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Photo credit: INSTAGRAM/@DODI_SG, TIFFANY TAN

Making hand-poured candles that look like delicious desserts

22-year-old student Tiffany Tan spends four to five hours making her own candles that look good enough to eat.

Celeste Lim

Yogurt lover with a Spotify playlist for every mood.


Published: 1 March 2021, 12:50 PM

At first glance, the @dodi_sg Instagram page looks like a local shop selling gourmet drinks or artisanal cheeses. 

But upon closer inspection, you will be surprised to find that these vibrantly-coloured drinks are actually quirky candles made with a soy wax base.

 

The candles look good enough to eat. PHOTO CREDIT: INSTAGRAM/@DODI_SG

 

The candles are carefully made by Tiffany Tan, a 22-year-old undergraduate studying finance and economics at the Singapore Institute of Management. 

She initially started her company Dodi to sell flower bouquets, but when she discovered she could make her own candles at home with soy wax, she transitioned to making candles with dried flowers.

“I realised a lot of people were making those candles and the competition was quite intense, so I diverted the attention to something different,” she said.

 

Dodi’s candles come in a variety of scents, including crushed salt and sea mist, lavender, and English pear. PHOTO CREDIT: INSTAGRAM/@DODI_SG

 

When she saw a strawberry candle online, she was inspired to make her own strawberry and chocolate milk candles. As she loves eating, she has continued to make food-inspired candles, including breakfast cereal candles and cheese candles.

Selling sustainable candles as meaningful gifts

Tiffany makes her candles with natural soy wax derived from vegetable soybeans, as it is more environmentally-friendly compared to paraffin wax. 

 

To be more sustainable, Tiffany also packages her candles with craft boxes and craft paper instead of bubble wrap. PHOTO CREDIT: INSTAGRAM/@DODI_SG

 

Her efforts to be more sustainable, however, come at a cost. 

Tiffany’s candles, ranging from $15 to $24.80, cost more than soy wax candles from other companies, and she was worried that would deter potential customers from buying her products. Even when they did buy the candles, Tiffany was afraid they would not meet her customers’ expectations.

She said: “Customers are paying money for this, and it’s not cheap. I had some self-doubt – what if I screw up? What if people say it sucks?” 

Thankfully, her worries were dispelled as some customers liked the candles so much that they bought more as gifts for their friends.

 

Tiffany enjoys interacting with her happy customers online. PHOTO CREDIT: INSTAGRAM/@DODI_SG

 

Tiffany is grateful when customers buy her candles as gifts. To her, it shows that her page “looks legit” and her customers trust her.

“I really appreciate people who trust me and can order the candles online without smelling them,” she said.

 

To show her appreciation for her customers, Tiffany always writes letters to them and decorates her packaging with stickers. PHOTO CREDIT: INSTAGRAM/@DODI_SG

Difficulties of running a business while in school

While Tiffany has a friend to help her with Dodi’s finances, she does everything else by herself. This includes replying to emails, talking to delivery drivers and making the candles themselves, all while juggling her schoolwork as a university student.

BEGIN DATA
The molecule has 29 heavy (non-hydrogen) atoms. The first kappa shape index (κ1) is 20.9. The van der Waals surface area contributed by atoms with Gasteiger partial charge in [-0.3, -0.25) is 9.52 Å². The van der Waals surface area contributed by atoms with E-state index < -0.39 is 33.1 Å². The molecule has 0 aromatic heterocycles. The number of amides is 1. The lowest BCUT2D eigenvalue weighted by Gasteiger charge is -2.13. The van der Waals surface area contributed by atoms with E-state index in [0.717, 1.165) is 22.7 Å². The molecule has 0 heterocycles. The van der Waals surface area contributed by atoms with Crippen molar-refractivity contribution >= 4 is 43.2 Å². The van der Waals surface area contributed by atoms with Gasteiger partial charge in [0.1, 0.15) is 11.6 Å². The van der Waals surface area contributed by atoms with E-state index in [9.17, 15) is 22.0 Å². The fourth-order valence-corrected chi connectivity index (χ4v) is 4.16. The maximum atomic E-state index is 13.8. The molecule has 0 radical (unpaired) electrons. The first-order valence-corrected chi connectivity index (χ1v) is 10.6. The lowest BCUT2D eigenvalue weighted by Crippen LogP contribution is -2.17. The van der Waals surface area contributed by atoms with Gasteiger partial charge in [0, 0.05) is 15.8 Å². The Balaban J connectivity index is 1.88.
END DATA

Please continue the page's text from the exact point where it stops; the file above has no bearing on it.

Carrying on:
And because the soy wax can get separated from the candle’s glass after a few months, she cannot prepare the candles too early.

“Sometimes people order candles in bulk and they need it in a week, but it takes some time to make,” she said.

 

Tiffany makes her candles in small batches – no more than 15 candles are made at a time to ensure quality control. PHOTO CREDIT: INSTAGRAM/@DODI_SG

 

While her process of making each candle is different, she generally has to wait four to five hours after hand-pouring the wax to see if the base looks satisfactory. If it does not, she takes everything out and repeats the process until she is content. 

Then, she adds the wax decorations, which she has dyed prior.

“My candles are not like any other candle that you can just buy from the store. They take time and hands to make. They’re impossible to make in a factory,” she said with pride.

 

After hours of tedious work, the candles are done. PHOTO CREDIT: INSTAGRAM/@DODI_SG

 

Despite all the effort she puts into her candles, some of them are never used – as the candles are fragile, they may break during delivery. In that scenario, she has to repeat the tedious process of making candles, and exchanges the broken one for a new candle.

Starting a business at a young age

Even when Tiffany has to remake a candle she spent hours working on, she does not let setbacks deter her. 

Knowing the risks that came with starting a business, she had already prepared for potential losses or problems.

When asked for advice to youths who wished to start their own business, Tiffany noted that there is a lot of uncertainty that comes with starting a business as your income can fluctuate.

She said: “You might lose everything that you invested. You need to plan out and cover your finances or you’ll run out of cash very easily.”

 

As Tiffany’s family members also run their own businesses, they were supportive of her new company. PHOTO CREDIT: TIFFANY TAN

 

Tiffany also added that you have to let go of your ego, and get opinions or advice from the people around you. 

She said: “When people tell you something is wrong, you have to fix it.

“At the very start, it’s not about earning as much money as you can. It’s about focusing on your products and their quality.”


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